The only part of the model that requires some thought is the prior distribution for $\theta$. There seems to mainly be three priors that are proposed as non-informative distributions for $\theta$: The flat prior, Jeffrey’s’ prior and Haldanes prior. These priors are beautifully described by Zhu and Lu (2004) and the flat and Jeffrey’s are pictured below.

The Haldane prior is trickier to visualize as it puts an infinite amount of mass at $\theta=0$ and $\theta=1$.

As explained by Zhu and Lu, the Haldane prior could be considered the least informative prior, so isn’t that what we want? Nope, I’ll go with the flat distribution which can also be considered as “lest informative” *when we know that both successes and failures are possible* (Lee, 2004). I believe that in most cases when binomial data is analyzed it is known (or at least suspected) a priori that both successes and failures are possible thus it makes sense to use the flat prior as the default prior.

The flat prior is conveniently constructed as a $\mathrm{Beta}(1,1)$ distribution. An $\mathrm{Uniform}(0,1)$ could equally well be used but the $\mathrm{Beta}$ has the advantage that it is easy to make it more or less informative by changing the two parameters. For example, if you want to use Jeffrey’s prior instead of the flat you would use a $\mathrm{Beta}(0.5,0.5)$ and a Haldane prior can be approximated by $\mathrm{Beta}(\epsilon,\epsilon)$ where $\epsilon$ is close to zero, say 0.0001.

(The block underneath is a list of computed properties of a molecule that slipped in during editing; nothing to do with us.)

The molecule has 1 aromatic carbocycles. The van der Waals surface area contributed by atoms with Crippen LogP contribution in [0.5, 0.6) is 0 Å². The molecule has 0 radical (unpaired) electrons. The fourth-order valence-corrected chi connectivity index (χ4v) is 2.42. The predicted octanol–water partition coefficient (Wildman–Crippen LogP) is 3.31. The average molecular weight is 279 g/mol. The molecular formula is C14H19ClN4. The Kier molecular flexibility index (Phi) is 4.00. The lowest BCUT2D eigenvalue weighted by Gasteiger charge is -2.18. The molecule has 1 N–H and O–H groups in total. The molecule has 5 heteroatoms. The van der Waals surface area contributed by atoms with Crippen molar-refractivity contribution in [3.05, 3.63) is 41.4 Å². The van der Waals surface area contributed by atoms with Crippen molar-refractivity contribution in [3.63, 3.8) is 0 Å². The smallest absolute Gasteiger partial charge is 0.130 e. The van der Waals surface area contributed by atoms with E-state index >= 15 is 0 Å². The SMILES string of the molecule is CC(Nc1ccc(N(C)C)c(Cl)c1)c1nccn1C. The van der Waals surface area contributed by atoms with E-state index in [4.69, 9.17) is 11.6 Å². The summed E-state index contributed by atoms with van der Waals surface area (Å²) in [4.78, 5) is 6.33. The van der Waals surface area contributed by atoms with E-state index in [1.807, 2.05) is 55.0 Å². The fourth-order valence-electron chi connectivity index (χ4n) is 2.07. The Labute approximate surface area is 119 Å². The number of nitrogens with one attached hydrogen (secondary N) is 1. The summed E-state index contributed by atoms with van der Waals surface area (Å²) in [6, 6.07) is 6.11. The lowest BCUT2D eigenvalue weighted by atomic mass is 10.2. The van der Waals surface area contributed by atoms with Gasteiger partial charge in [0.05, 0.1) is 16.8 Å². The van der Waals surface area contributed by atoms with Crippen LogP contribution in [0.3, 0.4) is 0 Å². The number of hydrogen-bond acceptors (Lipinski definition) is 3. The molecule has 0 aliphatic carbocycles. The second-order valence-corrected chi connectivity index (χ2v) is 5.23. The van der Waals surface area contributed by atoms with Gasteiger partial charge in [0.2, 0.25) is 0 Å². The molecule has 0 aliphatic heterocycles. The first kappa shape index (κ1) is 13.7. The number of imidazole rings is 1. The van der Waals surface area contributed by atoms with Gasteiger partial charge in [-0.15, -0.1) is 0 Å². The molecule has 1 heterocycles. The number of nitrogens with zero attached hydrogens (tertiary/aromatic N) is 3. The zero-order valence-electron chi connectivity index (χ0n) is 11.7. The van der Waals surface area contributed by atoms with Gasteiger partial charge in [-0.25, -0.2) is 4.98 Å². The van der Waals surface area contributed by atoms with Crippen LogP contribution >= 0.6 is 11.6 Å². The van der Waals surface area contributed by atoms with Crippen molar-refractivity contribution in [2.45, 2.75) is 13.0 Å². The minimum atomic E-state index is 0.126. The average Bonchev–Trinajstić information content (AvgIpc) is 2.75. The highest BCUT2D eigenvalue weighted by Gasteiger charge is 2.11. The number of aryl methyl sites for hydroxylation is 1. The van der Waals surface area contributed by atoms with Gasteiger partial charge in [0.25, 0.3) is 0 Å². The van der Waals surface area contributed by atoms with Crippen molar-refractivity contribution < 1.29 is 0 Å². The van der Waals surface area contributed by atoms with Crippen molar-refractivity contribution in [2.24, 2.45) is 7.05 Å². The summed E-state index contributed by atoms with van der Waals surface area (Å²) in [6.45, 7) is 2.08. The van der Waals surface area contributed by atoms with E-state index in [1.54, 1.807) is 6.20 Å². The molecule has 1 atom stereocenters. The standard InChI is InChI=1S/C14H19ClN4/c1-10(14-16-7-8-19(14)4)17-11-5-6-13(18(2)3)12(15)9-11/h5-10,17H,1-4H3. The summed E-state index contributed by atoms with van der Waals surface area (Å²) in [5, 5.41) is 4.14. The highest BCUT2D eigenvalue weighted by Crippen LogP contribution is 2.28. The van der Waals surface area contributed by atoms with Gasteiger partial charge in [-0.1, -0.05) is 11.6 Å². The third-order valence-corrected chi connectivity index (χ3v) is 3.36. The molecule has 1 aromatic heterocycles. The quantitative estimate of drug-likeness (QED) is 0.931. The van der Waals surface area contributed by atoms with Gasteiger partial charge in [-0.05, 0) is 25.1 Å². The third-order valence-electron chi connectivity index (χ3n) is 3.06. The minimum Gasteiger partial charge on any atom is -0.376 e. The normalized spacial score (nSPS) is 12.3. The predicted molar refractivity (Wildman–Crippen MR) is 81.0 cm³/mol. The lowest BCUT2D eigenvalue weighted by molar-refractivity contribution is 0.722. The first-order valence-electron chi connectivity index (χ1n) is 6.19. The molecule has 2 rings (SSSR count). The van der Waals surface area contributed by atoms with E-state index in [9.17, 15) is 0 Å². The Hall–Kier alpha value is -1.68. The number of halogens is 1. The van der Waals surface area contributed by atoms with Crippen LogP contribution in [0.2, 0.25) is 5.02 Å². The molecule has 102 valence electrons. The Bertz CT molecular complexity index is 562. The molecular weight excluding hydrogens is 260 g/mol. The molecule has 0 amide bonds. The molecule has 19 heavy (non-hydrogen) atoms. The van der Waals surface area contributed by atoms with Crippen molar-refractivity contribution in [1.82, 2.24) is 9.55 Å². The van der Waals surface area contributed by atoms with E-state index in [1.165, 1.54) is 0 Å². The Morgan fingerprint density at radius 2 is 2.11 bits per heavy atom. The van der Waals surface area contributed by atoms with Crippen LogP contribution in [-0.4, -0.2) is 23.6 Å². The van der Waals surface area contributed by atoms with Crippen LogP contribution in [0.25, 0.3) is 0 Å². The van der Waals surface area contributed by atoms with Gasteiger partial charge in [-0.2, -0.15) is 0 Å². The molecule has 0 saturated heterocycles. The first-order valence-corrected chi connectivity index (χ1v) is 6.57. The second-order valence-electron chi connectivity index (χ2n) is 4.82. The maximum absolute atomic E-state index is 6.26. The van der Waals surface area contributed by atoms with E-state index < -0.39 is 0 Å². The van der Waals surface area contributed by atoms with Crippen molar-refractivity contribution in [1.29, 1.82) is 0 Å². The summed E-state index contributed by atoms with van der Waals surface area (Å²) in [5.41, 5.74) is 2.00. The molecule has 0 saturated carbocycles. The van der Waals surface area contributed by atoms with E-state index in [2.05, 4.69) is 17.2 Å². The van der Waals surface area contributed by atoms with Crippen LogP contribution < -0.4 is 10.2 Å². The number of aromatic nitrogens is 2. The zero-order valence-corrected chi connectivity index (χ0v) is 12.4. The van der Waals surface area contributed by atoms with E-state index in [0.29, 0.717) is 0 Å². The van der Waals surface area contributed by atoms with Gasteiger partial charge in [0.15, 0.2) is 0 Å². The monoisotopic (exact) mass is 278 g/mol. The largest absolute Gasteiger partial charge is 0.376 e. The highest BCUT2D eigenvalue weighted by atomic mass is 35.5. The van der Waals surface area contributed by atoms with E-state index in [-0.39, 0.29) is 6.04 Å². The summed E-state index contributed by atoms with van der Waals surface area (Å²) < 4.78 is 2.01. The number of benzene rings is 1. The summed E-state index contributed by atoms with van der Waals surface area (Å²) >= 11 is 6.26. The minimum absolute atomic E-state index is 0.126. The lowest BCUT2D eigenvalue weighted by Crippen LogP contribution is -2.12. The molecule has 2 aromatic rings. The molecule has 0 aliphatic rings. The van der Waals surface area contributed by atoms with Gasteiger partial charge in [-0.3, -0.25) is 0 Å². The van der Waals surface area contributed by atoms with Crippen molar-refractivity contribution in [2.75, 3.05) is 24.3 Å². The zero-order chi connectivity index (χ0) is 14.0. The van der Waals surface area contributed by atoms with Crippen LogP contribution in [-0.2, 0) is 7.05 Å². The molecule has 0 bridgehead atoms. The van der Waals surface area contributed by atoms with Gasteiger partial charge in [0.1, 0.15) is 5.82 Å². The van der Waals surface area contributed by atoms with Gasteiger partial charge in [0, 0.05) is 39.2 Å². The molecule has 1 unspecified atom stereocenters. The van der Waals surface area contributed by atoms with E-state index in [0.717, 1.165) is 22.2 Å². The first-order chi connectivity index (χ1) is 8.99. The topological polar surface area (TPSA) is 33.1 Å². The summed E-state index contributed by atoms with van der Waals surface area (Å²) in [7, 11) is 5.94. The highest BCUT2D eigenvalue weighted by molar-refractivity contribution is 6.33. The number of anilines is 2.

The final Bayesian First Aid alternative to the binomial test is then:

The diagram to the left is a Kruschke style diagram. For an easy way of making such a diagram check out this post.

## The `bayes.binom.test`

function

Having a model is fine but Bayesian First Aid is also about being able to run the model in a nice way and getting useful output. First let’s find some binomial data and use it to run a standard binomial test in R. The highly cited Nature paper Poleward shifts in geographical ranges of butterfly species associated with regional warming describes how the geographical areas of a sample of butterfly species have moved northwards, possibly as an effect of the rising global temperature. In that paper we find the following binomial data: